The US Federal Reserve left its benchmark interest rate alone and signalled that it expects to keep low rates unchanged through next year.
The Fed’s decision follows three rate cuts earlier this year.
It reflects its view that the US economy has so far withstood the US-China trade war and a global slump and remains generally healthy.
Its benchmark rate, which influences many consumer and business loans, will remain in a low range of 1.5% to 1.75%.
In a sign of the Fed’s confidence about the economy, its latest policy statement dropped a phrase it had previously used that referred to “uncertainties” surrounding the economic outlook.
That suggests that the Fed may be less worried about the impact of the US-China trade war or overseas developments.
Financial markets moved slightly up soon after the Fed issued its statement.
The Fed may prefer to leave rates alone through 2020, an election year.
But many analysts note that the economy faces risks from the trade conflicts, a global slowdown and a potentially disruptive Brexit and say the Fed may feel compelled to cut rates at least once next year.
Persistently low inflation with very low unemployment has led many Fed officials to conclude that rates can remain lower for much longer than they thought without spurring higher prices.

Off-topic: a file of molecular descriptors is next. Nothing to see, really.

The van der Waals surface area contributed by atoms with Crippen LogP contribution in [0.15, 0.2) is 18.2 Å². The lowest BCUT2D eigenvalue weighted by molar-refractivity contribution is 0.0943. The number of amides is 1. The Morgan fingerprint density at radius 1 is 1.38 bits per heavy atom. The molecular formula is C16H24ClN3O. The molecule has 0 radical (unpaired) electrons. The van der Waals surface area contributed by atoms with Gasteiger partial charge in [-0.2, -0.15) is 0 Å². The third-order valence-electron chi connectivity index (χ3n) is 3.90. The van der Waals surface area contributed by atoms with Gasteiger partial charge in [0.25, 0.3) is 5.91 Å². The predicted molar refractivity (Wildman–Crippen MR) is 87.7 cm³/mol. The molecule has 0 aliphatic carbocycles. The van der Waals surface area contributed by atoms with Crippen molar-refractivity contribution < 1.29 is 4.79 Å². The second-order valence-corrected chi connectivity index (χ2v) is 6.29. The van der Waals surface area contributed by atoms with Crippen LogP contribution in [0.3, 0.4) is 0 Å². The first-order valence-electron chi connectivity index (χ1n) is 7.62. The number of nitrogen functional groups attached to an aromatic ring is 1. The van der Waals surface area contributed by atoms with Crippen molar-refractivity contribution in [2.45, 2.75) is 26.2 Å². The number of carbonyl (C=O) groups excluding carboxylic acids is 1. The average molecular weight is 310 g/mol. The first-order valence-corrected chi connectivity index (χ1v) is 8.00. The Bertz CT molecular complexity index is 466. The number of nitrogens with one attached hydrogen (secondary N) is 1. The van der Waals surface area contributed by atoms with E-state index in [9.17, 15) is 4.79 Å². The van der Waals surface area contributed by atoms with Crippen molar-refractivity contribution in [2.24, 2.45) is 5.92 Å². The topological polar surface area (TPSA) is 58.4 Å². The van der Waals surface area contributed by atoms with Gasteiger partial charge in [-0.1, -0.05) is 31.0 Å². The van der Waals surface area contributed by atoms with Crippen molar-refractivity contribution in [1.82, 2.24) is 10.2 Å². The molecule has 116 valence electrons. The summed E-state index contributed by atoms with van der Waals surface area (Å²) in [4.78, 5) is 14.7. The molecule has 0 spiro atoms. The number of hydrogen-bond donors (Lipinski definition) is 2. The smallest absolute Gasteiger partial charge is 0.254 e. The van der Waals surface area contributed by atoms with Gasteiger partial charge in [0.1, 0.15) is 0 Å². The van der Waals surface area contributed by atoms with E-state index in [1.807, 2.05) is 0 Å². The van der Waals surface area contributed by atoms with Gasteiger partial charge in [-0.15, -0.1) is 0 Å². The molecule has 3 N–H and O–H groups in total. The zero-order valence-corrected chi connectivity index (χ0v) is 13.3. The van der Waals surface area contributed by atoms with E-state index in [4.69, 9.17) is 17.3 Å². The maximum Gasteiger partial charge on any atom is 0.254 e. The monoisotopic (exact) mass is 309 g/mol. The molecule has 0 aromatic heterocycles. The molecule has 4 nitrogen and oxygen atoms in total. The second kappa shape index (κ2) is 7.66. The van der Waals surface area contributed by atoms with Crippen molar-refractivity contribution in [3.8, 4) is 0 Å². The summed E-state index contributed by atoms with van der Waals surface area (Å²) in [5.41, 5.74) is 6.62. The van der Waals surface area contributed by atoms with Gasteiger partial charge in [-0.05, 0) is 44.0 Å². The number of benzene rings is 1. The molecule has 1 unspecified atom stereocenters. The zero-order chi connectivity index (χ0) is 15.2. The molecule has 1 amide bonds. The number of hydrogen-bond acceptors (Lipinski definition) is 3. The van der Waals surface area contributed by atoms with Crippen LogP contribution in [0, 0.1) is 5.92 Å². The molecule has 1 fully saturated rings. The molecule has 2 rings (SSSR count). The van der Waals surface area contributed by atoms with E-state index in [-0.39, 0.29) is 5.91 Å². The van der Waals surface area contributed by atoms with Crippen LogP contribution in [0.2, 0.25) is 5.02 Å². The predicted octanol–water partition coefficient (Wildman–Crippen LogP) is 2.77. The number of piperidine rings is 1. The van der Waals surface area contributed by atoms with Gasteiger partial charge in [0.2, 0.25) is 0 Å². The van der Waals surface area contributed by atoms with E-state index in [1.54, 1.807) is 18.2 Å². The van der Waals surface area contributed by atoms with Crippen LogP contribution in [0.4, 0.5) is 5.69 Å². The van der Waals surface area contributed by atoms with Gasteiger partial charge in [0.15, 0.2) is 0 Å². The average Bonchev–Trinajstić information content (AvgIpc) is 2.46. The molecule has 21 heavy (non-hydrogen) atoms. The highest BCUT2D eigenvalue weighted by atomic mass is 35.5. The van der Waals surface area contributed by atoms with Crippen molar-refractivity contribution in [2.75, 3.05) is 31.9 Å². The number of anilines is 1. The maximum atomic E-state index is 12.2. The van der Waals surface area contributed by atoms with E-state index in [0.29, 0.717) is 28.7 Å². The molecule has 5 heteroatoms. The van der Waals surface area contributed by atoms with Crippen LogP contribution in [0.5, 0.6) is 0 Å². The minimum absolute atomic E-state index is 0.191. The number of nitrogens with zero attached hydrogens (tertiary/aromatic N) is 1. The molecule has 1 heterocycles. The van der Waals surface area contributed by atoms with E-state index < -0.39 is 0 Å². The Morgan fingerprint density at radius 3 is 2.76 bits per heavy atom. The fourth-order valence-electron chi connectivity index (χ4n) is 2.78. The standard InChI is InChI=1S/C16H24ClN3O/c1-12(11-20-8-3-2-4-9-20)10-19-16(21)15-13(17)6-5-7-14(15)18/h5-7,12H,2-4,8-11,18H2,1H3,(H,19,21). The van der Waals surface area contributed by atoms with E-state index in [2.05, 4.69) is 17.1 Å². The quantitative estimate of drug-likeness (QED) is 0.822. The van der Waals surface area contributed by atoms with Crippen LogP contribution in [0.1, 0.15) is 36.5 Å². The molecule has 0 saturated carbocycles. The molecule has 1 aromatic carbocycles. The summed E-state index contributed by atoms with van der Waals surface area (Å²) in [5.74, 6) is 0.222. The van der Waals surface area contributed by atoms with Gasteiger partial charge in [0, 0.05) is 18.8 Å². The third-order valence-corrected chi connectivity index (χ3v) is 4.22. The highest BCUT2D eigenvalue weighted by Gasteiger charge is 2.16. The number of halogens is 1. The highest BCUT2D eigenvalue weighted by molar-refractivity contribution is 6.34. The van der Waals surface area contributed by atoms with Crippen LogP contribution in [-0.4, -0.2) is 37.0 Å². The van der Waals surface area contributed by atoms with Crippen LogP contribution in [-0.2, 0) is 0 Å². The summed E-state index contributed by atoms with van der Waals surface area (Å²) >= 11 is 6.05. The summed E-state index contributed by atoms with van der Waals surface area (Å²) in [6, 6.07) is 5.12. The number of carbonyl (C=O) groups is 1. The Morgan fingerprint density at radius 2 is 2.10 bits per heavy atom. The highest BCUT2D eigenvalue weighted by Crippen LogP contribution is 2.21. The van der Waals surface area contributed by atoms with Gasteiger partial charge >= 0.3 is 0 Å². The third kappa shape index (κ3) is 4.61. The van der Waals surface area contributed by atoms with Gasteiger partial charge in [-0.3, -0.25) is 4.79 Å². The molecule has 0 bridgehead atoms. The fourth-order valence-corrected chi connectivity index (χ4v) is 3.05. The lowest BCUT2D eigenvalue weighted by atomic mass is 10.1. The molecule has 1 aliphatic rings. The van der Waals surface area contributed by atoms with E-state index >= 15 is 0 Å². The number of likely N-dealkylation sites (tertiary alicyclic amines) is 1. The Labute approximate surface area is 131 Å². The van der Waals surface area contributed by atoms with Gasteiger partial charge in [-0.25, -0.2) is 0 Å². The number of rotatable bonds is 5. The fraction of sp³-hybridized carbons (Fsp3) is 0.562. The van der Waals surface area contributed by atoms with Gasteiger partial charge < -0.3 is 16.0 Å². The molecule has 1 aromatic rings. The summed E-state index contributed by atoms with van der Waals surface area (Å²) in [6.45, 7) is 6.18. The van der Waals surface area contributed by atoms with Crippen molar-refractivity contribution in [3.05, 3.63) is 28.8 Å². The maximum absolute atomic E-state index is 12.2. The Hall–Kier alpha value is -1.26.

Low rates help consumers and businesses afford to borrow and spend.
Still, savers have struggled to find returns outside the stock market that can keep them ahead of inflation.
In updated forecasts that the Fed issued Wednesday, no Fed officials pencilled in a rate cut in 2020.
Instead, four officials said they expect a rate hike next year.
The remaining 13 officials projected no change to rates.
Chairman Jerome Powell has said that this year’s Fed rate cuts have helped lower mortgage rates and spurred growth in home purchases.
Car sales have also remained healthy as more Americans have borrowed to buy cars.